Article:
Study provides a new understanding of the competition among sperm cells to fertilize the egg, have larger implications for the reproductive process.
Astyanax mexicanus (blind cave fish). Image courtesy of NYU's Richard Borowsky
The behavior of sperm cells is due, in part, to the individual DNA make-up of these cells, rather than only to the genetics of males, finds a team of scientists. Its results, which provide a new understanding of the competition among sperm cells to fertilize the egg, have larger implications for the reproductive process.
The study, which centers on the swimming behavior of sperm cells, is the first to establish a direct effect of mutation on sperm behavior and suggests that the development and application of screens based on sperm behavior can improve the quality of the genetics they carry.
“Until now, the predominant view was that this variation in swimming behavior reflected the overall genetics of the male rather than the variable genetics of the individual sperm cells,” explains Richard Borowsky, a professor emeritus in NYU’s Department of Biology and the senior author of the paper, which appears in the journal Scientific Reports. “This study is the first to demonstrate that genetic differences can directly affect the swimming behavior of sperm cells.”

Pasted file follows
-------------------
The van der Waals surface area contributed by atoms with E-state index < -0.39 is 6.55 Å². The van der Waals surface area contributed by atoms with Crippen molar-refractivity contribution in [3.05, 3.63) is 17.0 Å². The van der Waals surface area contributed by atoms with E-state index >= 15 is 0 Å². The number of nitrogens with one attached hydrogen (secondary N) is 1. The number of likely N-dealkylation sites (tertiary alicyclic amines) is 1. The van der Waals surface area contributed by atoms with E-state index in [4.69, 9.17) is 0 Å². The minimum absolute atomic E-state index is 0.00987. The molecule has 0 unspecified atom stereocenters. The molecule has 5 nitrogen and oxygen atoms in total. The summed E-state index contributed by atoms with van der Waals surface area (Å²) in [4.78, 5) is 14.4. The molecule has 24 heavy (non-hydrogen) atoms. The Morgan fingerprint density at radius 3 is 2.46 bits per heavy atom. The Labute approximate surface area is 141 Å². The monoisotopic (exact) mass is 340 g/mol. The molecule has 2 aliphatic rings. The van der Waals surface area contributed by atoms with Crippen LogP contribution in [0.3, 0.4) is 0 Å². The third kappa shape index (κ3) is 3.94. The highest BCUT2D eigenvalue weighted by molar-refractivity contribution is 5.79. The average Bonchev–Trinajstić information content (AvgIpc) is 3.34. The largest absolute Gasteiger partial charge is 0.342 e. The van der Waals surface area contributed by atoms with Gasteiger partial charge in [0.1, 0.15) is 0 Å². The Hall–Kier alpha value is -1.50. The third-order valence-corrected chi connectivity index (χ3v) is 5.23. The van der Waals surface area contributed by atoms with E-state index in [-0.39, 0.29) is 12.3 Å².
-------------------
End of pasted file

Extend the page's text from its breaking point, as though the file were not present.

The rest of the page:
This fuller grasp, he adds, may offer additional knowledge on the impact of abnormal sperm cells on offspring, notably birth defects.
The work , which included Haining Chen, an NYU graduate student at the time of the study and now at Westlake University in Hangzhou, China, focused on sperm cells in male fish—specifically Astyanax mexicanus cave fish. It compared the sperm cells in normal fish with those of fish whose sperm production had been artificially mutated. This allowed the scientists to identify behavioral and morphological characteristics potentially altering the sperm’s chances in the race to fertilize the egg.
Their results showed no difference in flagellar length— the hair-like appendage that propels them as they swim towards the egg—between the normal and mutated samples. However, there was greater variability in the velocity, or swimming speed, of the mutated samples compared to the normal ones—meaning that in many instances, the mutated samples swam at lower and faster speeds than did normal ones. Overall, while both types of sperm cells appeared similar, their behaviors are quite different and at crucial stages.
The findings offer additional insights into the nature of reproduction.
It’s been long established that sperm from different males vary in their characteristics because of the genetic differences between the males. This study established that different sperm from the same male vary in their characteristics because they differ in their genetic cargo.
Source: New York University